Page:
By Bob Burton on October 21, 2008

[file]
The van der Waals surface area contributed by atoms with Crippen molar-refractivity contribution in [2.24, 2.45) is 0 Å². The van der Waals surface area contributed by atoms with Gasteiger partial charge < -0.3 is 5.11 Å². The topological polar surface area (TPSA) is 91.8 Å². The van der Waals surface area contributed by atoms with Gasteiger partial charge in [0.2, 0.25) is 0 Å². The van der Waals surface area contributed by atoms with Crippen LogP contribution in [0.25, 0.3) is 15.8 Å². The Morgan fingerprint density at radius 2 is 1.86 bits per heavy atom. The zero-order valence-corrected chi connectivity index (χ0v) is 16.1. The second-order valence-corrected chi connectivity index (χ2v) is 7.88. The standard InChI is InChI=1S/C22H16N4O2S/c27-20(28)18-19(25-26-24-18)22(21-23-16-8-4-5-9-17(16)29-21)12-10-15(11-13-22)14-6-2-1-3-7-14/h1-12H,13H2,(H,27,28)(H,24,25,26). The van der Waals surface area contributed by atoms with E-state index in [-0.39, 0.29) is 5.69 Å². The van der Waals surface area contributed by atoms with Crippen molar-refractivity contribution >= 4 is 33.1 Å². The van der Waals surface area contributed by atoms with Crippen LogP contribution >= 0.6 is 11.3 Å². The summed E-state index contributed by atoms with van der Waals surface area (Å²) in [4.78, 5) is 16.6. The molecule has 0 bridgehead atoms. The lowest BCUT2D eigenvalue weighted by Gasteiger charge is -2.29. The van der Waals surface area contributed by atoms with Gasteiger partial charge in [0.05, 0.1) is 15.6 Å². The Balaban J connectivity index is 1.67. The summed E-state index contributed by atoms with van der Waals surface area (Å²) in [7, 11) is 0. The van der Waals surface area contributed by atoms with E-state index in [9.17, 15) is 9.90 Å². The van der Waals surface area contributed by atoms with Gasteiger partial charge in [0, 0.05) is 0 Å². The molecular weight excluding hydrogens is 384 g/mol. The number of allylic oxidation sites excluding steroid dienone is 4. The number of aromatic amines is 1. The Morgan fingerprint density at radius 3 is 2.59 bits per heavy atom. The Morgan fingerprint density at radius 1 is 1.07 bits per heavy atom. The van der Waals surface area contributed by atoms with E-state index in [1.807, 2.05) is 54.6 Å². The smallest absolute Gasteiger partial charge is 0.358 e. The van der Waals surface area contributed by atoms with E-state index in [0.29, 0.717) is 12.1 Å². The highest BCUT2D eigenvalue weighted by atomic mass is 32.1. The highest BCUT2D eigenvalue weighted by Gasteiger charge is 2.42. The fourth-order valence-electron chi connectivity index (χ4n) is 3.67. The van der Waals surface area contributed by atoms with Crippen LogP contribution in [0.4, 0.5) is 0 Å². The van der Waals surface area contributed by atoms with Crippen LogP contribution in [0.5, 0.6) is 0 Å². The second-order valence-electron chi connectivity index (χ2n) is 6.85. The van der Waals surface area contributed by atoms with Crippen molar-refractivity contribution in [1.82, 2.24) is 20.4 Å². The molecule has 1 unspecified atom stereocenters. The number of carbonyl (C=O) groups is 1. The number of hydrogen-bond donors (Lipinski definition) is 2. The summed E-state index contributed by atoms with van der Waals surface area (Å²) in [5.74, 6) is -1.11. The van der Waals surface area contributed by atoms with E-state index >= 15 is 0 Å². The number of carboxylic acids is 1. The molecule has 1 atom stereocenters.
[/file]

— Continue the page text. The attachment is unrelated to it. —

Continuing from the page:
A cardinal rule amongst statisticians is to avoid comparing apples with oranges. But it seems that Danish statistician and climate change skeptic Bjorn Lomborg has no such reservations. In an opinion column, Lomborg rails against those who argue that sea levels will rise more than projected by the Intergovernmental Panel on Climate Change (IPCC). "Most models, however, find results within the IPCC range of a sea-level increase of 18 to 59 centimeters this century. ... Studies claiming one meter or more, however, obviously make for better headlines," Lomborg writes. However, the IPCC report explicitly states (pdf - see page 23) that its estimate excludes "future rapid dynamical changes in ice flow," and assumes that the Greenland ice cap and Antarctica will melt at the rate observed from 1993 to 2003 -- important caveats Lomborg fails to mention. Assessments that include increased melting rates and other non-linear responses to higher temperatures do predict sea-level increases of one meter or more.